How Rochester could improve: Rochester’s generosity has long been a source of comfort and support to our less fortunate. There remains a growing chasm between families in poverty and others, creating hopelessness among even the youngest of our poorest children. We all need to emulate those who engage face-to-face with families needing our help. In so doing, we offer hope and compassion to those who need it most.

What I’d do differently: I would have understood at a much younger age that validation from others is much less meaningful than believing and trusting in myself.

Nannette Nocon
Private wealth adviser
Nocon & Associates, 
Ameriprise Financial Services Inc.

Education: B.S., Cornell University, Ithaca, N.Y.

Family: Husband, Karl Wessendorf

Professional and community leadership: Board member, WXXI; honorary trustee, Geva Theatre Center; host and producer, “It’s About Money,” PCTV

Staying motivated: Helping clients achieve financial independence is always front of mind. I continue to cultivate passion by always setting the bar higher than my last personal best. I make sure that I’m cognizant of the quality of the dominant questions I ask myself every day because invariably, the answers come.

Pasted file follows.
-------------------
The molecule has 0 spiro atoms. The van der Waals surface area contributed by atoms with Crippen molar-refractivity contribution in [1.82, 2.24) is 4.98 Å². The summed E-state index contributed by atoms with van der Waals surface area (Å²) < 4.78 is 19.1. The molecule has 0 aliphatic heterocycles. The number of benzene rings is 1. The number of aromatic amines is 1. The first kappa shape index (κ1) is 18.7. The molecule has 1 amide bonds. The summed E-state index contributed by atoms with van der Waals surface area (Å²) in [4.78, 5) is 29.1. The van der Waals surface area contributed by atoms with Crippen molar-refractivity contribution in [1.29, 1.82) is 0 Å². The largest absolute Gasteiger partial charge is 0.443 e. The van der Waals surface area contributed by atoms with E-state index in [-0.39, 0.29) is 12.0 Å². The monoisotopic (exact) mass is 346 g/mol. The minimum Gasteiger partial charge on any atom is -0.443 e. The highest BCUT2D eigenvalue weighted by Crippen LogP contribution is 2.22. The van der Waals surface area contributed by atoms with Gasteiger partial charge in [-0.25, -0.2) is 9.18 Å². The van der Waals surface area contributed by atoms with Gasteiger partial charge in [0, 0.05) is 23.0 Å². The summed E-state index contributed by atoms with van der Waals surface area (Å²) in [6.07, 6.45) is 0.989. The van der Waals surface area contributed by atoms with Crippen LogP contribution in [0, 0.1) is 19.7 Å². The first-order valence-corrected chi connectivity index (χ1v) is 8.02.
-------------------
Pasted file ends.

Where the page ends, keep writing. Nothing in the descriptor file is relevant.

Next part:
How Rochester could improve: The fastest way out of poverty is education. Collectively, we can each make an impact in the literacy of those who can use a little hand in life. Engagement in education can be formal or otherwise and can be at any age. And the arts, don’t forget the role of the arts.

Surprising fact: Most people would be surprised to know that I’m an introvert. I’m glad that my work and personal life draw me out of my shell every day. However, on a daily basis, I am also aware when the introvert in me reigns and when it’s time to retreat and replenish my energy for the next day.

Kathleen Parrinello
Chief operating officer and 
executive vice president
Strong Memorial Hospital, 
University of Rochester Medical Center

Education: B.S., nursing, M.S., nursing, and Ph.D., education, University of Rochester

Family: Spouse, Richard; three sons 

Professional and community leadership: Board chairwoman, Finger Lakes Performing Provider System; board treasurer, Finger Lakes Health Systems Agency; board member, Finger Lakes Donor Recovery Network; board member, YWCA of Rochester & Monroe County; board member, Community Technology Advisory Board